This morning's ECB announcement proved to be moderately bond-friendly. Combined with weaker Jobless Claims data, it's been enough to keep bonds inside this week's new, lower yield range marked by a ceiling of roughly 1.30% (we have it marked at 1.295, or 1.29+ for short).  We're close enough that it wouldn't take much of a negative impulse for that ceiling to be challenged, but more dramatic movement may be reserved for the next two weeks which will bring a Fed announcement and the hefty data cycle culminating in NFP Friday on August 6th.

Perhaps the bigger question is whether or not yields just experienced a big-picture bounce by filling February's opening gap (a rare technical phenomenon where bonds start a new trading day noticeably farther away from the end of the previous day).  The following chart shows that gap as well as the 1.29+ technical level.  It also presents another way to view a resistance bounce as a visit beyond the lower boundary of a trend channel (yellow lines).  Finally, there's a 200-day moving average just for kicks.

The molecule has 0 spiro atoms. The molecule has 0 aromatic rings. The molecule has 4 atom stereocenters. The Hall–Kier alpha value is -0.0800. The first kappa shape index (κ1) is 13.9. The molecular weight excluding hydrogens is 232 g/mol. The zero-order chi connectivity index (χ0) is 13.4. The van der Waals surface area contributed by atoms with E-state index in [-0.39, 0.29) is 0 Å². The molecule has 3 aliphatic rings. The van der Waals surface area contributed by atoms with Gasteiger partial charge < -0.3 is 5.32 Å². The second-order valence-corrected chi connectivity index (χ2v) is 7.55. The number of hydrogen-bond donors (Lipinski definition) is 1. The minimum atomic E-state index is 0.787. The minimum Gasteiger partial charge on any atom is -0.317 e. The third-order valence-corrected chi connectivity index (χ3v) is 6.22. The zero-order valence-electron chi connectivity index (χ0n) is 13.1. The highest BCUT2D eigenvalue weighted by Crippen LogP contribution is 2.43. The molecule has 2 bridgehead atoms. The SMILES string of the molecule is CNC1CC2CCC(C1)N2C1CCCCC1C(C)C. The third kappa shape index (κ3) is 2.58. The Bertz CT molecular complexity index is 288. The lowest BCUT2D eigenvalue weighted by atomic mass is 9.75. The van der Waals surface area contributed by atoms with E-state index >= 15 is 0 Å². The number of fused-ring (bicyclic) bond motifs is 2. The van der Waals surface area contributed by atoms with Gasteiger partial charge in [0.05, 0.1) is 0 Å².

20210722 open.png

I almost never include moving averages in my charts for a few reasons.  I made an exception for this one as it has come up in chat a few times recently.  It's important to note that in past instances where yields have approached the 200 dma, there hasn't been any consistently predictable behavior (at least not over the time horizons that would benefit someone in the mortgage world).  Decide for yourself though:

20210722 open2.png

I feel like context is important, and in that case, 2009 is the only remotely similar precedent.  Like 2021, it saw a big jump in yields after a once-in-a-lifetime shock to the economy (which was, itself, preceded by a gathering storm of economic malaise which fell well short of anything recessionary, much like the 2019 trade war and "global growth concerns").  Unfortunately, that precedent makes a case for yields to bounce back up toward 1.75% in slow motion over the next 6-8 months.  If you prefer, lean on the 2014 precedent which saw yields break right through and keep on dropping (and just never mind the fact that they had overt motivation from the inception of the ECB's bond buying program).